According to the weather data in cold regions, the air-source heat pump for heating applications must operate for long times with high efficiency and reliability when ambient temperature is as low as -15oC. Hence, much researches and developments have been conducted to enable heat pumps to operate steadily with high efficiency and reliability in low temperature environments. For example, the burner of a room air conditioner, which uses kerosene, was developed to improve the performance in low outside temperature. Similarly, the packaged heat pump with variable frequency scroll compressor was developed to realise high temperature air supply and high capacity even under the low ambient temperature of –10 to –20oC. Such a heat pump system can be conveniently used for heating in cold regions. However, the importance of targeting the low capacity range is clear, if one has in mind that the air conditioning units below 10 kW cooling account for more than 90% of the total number of units installed in the EU.
Energy efficiency consideration
Heat exchangers are devices, designed to efficiently transfer heat, from one medium to another, i.e., water-to-air, refrigerant-to-air, refrigerant-to-water, stream-to-water. Heat exchangers are widely used in power engineering, chemical industries, petroleum refineries, food industries and in HVAC technology. Therefore, heat transfer and the design of heat transfer equipment continue to be a centrally important issue in energy conservation. With increasing worldwide awareness of the serious environmental problems due to fossil fuel consumption, efforts are being made to develop energy efficient and environmentally friendly systems by utilisation of non-polluting renewable energy sources, such as solar energy, industrial waste heat or geothermal water. The GSHPs are suitable for heating and cooling of buildings and so could play a significant role in reducing CO2 emissions. Ground source or geothermal heat pumps are a highly efficient, renewable energy technology for space heating and cooling. This technology relies on the fact that, at depth, the Earth has a relatively constant temperature, warmer than the air in winter and cooler than the air in summer.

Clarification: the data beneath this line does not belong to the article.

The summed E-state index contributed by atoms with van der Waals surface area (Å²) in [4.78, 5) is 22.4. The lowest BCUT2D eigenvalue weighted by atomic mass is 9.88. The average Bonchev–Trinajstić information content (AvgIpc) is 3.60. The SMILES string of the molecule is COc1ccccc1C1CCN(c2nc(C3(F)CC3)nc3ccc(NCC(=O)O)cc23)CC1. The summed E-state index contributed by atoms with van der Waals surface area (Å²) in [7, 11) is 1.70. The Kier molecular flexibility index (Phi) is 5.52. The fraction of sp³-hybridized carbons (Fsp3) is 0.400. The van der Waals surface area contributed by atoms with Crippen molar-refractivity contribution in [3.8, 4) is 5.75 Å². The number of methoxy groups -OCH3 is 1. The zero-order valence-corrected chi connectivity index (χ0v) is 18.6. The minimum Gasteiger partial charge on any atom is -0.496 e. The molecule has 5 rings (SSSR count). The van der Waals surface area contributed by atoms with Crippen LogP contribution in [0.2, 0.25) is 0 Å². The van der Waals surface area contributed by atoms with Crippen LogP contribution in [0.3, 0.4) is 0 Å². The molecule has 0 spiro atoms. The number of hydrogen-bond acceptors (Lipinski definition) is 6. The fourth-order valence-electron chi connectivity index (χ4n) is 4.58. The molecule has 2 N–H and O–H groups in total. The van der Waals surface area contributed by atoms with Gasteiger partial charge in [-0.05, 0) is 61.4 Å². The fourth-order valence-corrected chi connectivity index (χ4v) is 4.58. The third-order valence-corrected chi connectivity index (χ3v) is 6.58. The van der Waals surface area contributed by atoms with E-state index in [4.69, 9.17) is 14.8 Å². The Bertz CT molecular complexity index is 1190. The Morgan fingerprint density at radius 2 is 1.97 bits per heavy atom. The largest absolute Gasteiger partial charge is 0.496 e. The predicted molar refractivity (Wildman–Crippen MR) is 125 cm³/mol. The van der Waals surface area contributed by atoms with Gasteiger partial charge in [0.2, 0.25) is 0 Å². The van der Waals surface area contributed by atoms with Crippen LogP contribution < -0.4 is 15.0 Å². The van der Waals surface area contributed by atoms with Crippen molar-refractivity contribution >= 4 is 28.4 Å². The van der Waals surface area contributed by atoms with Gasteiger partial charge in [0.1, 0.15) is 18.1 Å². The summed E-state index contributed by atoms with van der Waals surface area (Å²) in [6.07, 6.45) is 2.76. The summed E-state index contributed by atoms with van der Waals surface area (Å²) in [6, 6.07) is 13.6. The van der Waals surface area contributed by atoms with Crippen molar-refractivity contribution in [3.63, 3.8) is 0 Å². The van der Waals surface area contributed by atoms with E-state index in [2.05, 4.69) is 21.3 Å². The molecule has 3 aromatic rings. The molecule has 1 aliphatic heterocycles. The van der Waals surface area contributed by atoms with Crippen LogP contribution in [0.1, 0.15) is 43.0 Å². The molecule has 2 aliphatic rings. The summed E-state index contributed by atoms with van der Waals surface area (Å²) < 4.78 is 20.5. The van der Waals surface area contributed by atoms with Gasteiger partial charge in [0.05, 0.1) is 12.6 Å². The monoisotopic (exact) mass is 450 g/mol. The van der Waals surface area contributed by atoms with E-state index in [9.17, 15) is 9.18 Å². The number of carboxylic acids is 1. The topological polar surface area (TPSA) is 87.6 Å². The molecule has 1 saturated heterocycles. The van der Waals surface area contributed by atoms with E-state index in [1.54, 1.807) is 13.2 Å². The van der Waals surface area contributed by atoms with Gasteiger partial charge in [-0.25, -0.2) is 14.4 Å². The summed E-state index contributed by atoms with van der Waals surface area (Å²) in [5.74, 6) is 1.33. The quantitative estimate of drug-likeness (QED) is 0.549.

Heat transfer mechanisms
- Single-phase convection on both sides.